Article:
The message that a pregnant woman ought to submit to sacrificial pain in the interest of her unborn son’s eventual sperm count is part of the broader trend of policing women’s decisions during their pregnancies.
Once a mother has given birth, there is no reprieve from the barrage of strangers and non-medical professionals in the media who feel the need to weigh in on how she rears her child. “Study: Breastfed Children Have Slightly Lower Risk of Childhood Leukemia,” reads the USA Today headline covering a meta-analysis of 18 studies in JAMA Pediatrics, an article which likely sent an untold number of busybodies into their email accounts to write pregnant women they know (if the thousands of Facebook shares are any indication). You know, to be helpful. The doctors quoted in the story state plainly that breastfeeding doesn’t prevent cancer and that the study is inherently limited. Even if the study’s conclusions were correct, the risk of a child getting leukemia would only go from 0.005 percent to 0.004 percent. But that doesn’t stop the article’s author from devoting the last third of her story to sharing studies showing the benefits of breastfeeding. Zero links are provided to studies that prove time and again that breastfeeding is far less feasible for low-income and minority women than for wealthier white women.
Another study published in Environment International in May found that the adverse health effects of air pollutants on the fetus could be reversed with breastfeeding in the first four months of life. Where fetal development related to motor skills was affected by the inability to process the pollutants, breastfeeding appeared to mitigate it. The United Kingdom’s Daily Mail was reliably on hand to report on the study with the title “Another Reason Why Doctors Say Breast Is Best: Study Shows Breastfeeding Protects Babies From Air Pollution,” even though the study did not contain prescriptive claims about breastfeeding. In an article about the study on the University of Basque Country website, it is noted that the study participants came from the Goierri-Alto and Medio Urola valleys, both sites of heavy industrial activity. It appears that none of the publications covering the study considered the possibility that the best answer to not having air pollution negatively impact infant health would be to not have so much air pollution. Instead of communities taking responsibility for the health of their infants, they proffer workarounds to the mother, who is expected to heed their guidance, regardless of the financial or social obstacles in her way.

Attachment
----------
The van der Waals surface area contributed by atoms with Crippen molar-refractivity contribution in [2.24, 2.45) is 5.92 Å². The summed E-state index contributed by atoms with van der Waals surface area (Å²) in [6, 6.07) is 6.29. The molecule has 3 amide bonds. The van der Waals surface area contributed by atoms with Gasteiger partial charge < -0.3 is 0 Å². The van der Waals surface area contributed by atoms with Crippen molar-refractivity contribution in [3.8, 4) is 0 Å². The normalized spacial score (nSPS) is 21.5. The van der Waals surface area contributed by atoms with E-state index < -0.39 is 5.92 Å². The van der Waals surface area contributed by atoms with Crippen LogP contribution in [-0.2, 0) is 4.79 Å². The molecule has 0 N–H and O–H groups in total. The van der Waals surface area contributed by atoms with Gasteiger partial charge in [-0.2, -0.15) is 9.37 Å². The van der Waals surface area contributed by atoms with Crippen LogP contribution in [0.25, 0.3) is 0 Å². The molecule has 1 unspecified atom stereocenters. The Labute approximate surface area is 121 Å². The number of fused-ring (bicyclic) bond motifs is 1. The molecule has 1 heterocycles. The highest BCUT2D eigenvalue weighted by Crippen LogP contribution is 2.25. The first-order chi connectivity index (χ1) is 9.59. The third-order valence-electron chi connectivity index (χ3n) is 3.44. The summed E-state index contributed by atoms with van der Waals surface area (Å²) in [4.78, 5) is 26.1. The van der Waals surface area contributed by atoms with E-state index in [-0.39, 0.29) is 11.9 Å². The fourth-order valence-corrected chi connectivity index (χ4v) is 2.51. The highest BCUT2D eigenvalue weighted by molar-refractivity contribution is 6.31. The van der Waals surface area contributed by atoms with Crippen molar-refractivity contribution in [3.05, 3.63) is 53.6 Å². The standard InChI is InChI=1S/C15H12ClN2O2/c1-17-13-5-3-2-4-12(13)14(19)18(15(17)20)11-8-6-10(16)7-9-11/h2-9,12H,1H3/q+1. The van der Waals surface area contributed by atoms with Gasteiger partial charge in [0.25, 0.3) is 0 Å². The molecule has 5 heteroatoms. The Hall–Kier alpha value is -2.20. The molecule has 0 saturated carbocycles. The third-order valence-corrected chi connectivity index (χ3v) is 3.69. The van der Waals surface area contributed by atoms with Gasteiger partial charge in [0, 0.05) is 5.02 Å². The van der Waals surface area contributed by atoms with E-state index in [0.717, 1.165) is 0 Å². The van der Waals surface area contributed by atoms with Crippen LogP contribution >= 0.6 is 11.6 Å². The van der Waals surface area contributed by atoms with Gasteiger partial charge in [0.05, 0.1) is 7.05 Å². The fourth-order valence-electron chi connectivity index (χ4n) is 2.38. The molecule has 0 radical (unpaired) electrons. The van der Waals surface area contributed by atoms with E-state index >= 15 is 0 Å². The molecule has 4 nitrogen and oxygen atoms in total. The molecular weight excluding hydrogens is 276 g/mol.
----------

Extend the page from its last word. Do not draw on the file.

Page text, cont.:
The scaremongering articles above are just a few of the ones that have come out recently, indicating that a reliably endless stream is likely finding its way to women who already have to deal with being pregnant or caring for a baby. There are, of course, tremendous benefits to research that provides insights on best practices for healthy pregnancies and healthy babies. But reporting on that research without offering context or limitations—knowing how much unsolicited advice pregnant women and mothers are already bombarded with—is about scaring women, not helping their babies. Rather than devoting time to the feelings people have about what women do during their pregnancies and in early parenthood, we could devote outrage at systems that fail to adequately protect them and their ability to make decisions on their own.